Director-General of UNESCO welcomes lifting of restrictions on the media in NepalThe Director-General of UNESCO, Koïchiro Matsuura, today welcomed the lifting by Nepal’s Council of Ministers of restrictions on press freedom. Mr Matsuura also pledged UNESCO’s support to help the country rebuild an enabling environment for free and independent media.
“UNESCO welcomes the recent positive developments in Nepal relating to the protection of press freedom,” the Director-General declared. “On 9 May 2006, in response to vigorous public demand, the Council of Ministers annulled three ordinances promulgated by the previous government, among which was a controversial media ordinance. That ordinance had resulted in the ban of broadcast news on several FM stations and a precipitous rise in licensing fees for FM stations, threatening the free media sector as a whole. The annulment of the ordinance promises to reverse the restrictive measures applied to the media by the former government of Nepal, measures which included the suspension of all constitutional and legal safeguards related to media, as well as the physical placement of army personnel in the editorial rooms of major newspapers to control news items.”
“UNESCO celebrates Nepal’s re-building of respect for freedom of expression. While the exercise of the right to freedom of expression and press freedom presents challenges to all states, it promises to make them stronger, freer and more democratic. UNESCO shall continue in its efforts to support Nepal and its people in developing an environment conducive to freedom of expression, especially as regards media legislation as well as capacity-building for media professionals. UNESCO stands ready to offer Nepal any technical assistance it may require in restructuring its media laws and reinforcing professional media organizations to best protect freedom of the press and the public’s right to freedom of information,” concluded Mr Matsuura.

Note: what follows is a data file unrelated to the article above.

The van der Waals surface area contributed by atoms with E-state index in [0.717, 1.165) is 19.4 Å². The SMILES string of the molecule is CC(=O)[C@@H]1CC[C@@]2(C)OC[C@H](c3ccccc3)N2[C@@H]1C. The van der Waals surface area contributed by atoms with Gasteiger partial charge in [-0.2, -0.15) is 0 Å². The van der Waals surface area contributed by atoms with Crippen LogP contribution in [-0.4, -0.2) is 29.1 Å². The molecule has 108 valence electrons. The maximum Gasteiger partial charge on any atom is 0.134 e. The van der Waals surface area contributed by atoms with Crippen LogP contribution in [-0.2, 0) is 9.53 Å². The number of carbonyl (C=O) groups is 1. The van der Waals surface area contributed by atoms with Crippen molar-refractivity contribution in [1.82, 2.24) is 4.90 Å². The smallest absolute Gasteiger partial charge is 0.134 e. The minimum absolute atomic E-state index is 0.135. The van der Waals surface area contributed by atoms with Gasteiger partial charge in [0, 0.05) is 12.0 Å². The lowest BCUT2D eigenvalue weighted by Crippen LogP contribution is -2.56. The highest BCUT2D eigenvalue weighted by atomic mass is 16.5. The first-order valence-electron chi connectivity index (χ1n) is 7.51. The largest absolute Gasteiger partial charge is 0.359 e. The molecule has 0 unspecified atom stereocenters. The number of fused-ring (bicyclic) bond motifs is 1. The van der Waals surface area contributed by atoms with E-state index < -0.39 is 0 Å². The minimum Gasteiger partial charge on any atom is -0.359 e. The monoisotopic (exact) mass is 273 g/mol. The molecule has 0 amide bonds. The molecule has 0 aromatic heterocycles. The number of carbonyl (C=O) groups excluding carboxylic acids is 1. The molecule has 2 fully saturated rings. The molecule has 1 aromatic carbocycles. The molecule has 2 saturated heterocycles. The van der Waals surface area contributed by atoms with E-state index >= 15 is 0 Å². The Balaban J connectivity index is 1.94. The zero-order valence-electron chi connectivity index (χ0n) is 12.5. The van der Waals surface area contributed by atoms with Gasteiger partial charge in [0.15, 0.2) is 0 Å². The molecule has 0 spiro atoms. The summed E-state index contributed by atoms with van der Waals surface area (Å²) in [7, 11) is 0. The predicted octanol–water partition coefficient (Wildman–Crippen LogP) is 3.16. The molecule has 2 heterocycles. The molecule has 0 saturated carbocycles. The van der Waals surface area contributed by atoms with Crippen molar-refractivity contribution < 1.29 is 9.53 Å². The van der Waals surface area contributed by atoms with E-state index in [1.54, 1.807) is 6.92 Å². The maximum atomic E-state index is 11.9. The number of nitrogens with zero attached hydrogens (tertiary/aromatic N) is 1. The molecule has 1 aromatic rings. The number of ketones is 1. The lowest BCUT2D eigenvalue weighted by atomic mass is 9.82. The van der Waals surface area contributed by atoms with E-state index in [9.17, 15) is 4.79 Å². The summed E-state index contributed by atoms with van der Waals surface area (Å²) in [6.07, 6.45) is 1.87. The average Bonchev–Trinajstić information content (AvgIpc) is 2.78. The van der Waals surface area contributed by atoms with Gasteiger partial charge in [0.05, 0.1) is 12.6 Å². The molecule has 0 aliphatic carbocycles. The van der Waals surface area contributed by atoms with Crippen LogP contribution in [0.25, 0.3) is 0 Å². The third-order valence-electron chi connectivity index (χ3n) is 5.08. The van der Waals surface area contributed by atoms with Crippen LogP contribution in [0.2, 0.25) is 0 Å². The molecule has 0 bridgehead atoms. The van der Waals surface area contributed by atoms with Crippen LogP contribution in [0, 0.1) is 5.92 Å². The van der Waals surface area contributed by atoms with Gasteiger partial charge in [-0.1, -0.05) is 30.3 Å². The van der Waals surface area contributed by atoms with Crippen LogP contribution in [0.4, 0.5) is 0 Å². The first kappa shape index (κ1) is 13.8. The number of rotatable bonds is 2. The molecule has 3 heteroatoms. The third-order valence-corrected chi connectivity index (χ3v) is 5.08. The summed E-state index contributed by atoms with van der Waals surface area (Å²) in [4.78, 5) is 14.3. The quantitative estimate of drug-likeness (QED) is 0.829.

UNESCO is the only United Nations agency with a mandate to defend freedom of expression and press freedom. Article 1 of its Constitution requires the Organization to “further universal respect for justice, for the rule of law and for the human rights and fundamental freedoms which are affirmed for the peoples of the world, without distinction of race, sex, language or religion, by the Charter of the United Nations.” To realize this purpose the Organization is required to “collaborate in the work of advancing the mutual knowledge and understanding of peoples, through all means of mass communication and to that end recommend such international agreements as may be necessary to promote the free flow of ideas by word and image…”